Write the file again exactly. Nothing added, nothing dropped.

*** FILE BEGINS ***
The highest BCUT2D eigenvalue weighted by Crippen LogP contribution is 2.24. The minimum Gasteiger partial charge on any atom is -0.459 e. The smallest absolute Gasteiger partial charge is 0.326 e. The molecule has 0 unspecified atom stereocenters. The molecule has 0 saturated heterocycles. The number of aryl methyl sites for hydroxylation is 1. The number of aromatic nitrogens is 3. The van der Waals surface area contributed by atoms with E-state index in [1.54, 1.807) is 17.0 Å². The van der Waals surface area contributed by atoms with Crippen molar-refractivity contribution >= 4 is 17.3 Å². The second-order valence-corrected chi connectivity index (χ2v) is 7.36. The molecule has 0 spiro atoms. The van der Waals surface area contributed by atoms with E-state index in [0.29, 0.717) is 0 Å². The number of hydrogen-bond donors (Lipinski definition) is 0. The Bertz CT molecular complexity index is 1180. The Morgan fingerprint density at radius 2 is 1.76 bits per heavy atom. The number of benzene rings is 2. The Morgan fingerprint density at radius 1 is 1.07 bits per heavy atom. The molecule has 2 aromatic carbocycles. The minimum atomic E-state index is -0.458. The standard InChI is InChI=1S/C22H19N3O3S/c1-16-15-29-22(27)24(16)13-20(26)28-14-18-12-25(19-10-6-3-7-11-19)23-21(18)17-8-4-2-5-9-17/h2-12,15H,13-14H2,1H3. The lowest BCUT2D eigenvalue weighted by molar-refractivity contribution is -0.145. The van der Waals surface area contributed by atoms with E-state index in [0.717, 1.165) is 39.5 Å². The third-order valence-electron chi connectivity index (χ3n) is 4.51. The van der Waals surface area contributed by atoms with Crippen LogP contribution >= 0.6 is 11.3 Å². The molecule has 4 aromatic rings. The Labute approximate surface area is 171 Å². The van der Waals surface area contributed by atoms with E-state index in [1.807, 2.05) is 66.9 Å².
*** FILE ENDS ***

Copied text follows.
The highest BCUT2D eigenvalue weighted by Crippen LogP contribution is 2.24. The minimum Gasteiger partial charge on any atom is -0.459 e. The smallest absolute Gasteiger partial charge is 0.326 e. The molecule has 0 unspecified atom stereocenters. The molecule has 0 saturated heterocycles. The number of aryl methyl sites for hydroxylation is 1. The number of aromatic nitrogens is 3. The van der Waals surface area contributed by atoms with E-state index in [1.54, 1.807) is 17.0 Å². The van der Waals surface area contributed by atoms with Crippen molar-refractivity contribution >= 4 is 17.3 Å². The second-order valence-corrected chi connectivity index (χ2v) is 7.36. The molecule has 0 spiro atoms. The van der Waals surface area contributed by atoms with E-state index in [0.29, 0.717) is 0 Å². The number of hydrogen-bond donors (Lipinski definition) is 0. The Bertz CT molecular complexity index is 1180. The Morgan fingerprint density at radius 2 is 1.76 bits per heavy atom. The number of benzene rings is 2. The Morgan fingerprint density at radius 1 is 1.07 bits per heavy atom. The molecule has 2 aromatic carbocycles. The minimum atomic E-state index is -0.458. The standard InChI is InChI=1S/C22H19N3O3S/c1-16-15-29-22(27)24(16)13-20(26)28-14-18-12-25(19-10-6-3-7-11-19)23-21(18)17-8-4-2-5-9-17/h2-12,15H,13-14H2,1H3. The lowest BCUT2D eigenvalue weighted by molar-refractivity contribution is -0.145. The van der Waals surface area contributed by atoms with E-state index in [0.717, 1.165) is 39.5 Å². The third-order valence-electron chi connectivity index (χ3n) is 4.51. The van der Waals surface area contributed by atoms with Crippen LogP contribution >= 0.6 is 11.3 Å². The molecule has 4 aromatic rings. The Labute approximate surface area is 171 Å². The van der Waals surface area contributed by atoms with E-state index in [1.807, 2.05) is 66.9 Å².